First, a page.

- When you need a rest stop, park in areas where other truck drivers are present. Hijackers don’t like crowds.
- Stop only at reputable truck stops along your route – and don’t stop at the same location every time.
- Don't stop on dark freeways or in deserted areas while waiting to make deliveries.
- Never take your load home, and don’t park it in an unsecured area.
- When possible, drive in tandem with another truck – it cuts down the risk of being hijacked.
- Be aware of vehicles following your truck and of strangers asking questions about what you are carrying.
- Be suspicious of individuals asking you to stop as a result of an alleged traffic accident. Hijackers frequently use this ruse to get drivers to stop. If you are unsure whether an accident occurred, drive to a police station or well-lit, busy intersection before stopping.
- Be especially watchful immediately after picking up your load. The majority of hijackings occur within a few miles of the pickup point. Freeway on- and off-ramps are particularly dangerous.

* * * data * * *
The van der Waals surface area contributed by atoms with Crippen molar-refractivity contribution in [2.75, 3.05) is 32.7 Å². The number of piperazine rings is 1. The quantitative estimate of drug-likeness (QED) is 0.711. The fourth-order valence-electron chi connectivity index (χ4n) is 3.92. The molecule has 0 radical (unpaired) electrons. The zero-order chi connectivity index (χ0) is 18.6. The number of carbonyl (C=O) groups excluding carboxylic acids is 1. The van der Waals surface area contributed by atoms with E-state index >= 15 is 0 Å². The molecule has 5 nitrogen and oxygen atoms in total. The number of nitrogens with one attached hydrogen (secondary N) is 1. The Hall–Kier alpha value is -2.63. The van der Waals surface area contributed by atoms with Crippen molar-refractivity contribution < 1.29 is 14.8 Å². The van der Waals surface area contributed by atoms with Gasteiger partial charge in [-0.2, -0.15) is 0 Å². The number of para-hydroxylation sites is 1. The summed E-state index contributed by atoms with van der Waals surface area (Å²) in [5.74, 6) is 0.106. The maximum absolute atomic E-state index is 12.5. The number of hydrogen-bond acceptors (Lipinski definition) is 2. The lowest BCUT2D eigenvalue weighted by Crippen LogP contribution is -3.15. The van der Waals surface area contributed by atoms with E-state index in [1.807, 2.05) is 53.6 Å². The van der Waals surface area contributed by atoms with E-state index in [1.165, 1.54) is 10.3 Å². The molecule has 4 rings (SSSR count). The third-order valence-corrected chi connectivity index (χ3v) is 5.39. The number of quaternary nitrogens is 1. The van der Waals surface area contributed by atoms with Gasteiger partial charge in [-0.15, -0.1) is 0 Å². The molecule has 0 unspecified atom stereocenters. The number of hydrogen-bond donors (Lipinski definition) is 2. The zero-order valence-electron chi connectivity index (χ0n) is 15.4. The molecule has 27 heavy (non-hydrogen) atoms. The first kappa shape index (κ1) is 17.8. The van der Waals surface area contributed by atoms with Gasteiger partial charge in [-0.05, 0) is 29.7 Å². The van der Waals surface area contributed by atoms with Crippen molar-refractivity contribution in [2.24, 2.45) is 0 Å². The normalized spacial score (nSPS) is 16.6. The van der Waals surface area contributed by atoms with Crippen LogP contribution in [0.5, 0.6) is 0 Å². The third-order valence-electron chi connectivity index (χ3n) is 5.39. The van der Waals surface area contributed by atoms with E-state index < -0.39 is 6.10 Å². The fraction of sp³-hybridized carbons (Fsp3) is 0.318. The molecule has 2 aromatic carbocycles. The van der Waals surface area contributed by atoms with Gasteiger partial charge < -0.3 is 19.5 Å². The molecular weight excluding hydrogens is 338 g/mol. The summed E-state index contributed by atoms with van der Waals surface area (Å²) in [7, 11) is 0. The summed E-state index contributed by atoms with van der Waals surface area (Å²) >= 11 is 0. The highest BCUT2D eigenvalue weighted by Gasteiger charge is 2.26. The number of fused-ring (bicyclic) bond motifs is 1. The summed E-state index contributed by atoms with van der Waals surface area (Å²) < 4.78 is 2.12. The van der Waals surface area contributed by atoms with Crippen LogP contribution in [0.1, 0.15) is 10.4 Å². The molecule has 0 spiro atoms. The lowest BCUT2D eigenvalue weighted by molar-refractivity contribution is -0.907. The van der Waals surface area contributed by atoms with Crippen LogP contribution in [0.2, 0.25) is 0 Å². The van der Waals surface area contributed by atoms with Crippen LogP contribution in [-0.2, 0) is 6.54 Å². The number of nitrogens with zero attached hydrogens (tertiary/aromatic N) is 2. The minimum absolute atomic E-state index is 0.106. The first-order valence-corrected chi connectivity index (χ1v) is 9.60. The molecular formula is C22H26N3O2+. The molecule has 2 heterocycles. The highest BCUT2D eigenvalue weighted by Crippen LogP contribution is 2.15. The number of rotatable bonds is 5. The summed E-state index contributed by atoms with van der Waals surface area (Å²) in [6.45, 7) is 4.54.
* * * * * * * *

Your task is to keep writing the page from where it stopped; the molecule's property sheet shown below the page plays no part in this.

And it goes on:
If you are hijacked, or if your load is stolen, immediately notify the local police by dialing 911. Then call your 24-hour dispatcher.
- If you are hijacked, always do as instructed by the hijackers, but listen to what is being said and the sounds around you. It may provide law enforcement valuable information about where the thieves have taken your vehicle and load.
- Try to provide a description of the hijackers and the vehicles they used. You are law enforcement’s best witness.
Note: These lists are not intended to be all-inclusive.
This material is intended to be a broad overview of the subject matter and is provided for informational purposes only. Great West Casualty Company does not provide legal advice to its insureds or other parties, nor does it advise insureds or other parties on employment-related issues, therefore the subject matter is not intended to serve as legal or employment advice for any issue(s) that may arise in the operations of its insureds or other parties. Legal advice should always be sought from legal counsel. Great West Casualty Company shall have neither liability nor responsibility to any person or entity with respect to any loss, action, or inaction alleged to be caused directly or indirectly as a result of the information contained herein.Reprinted with permission from Great West Casualty Company.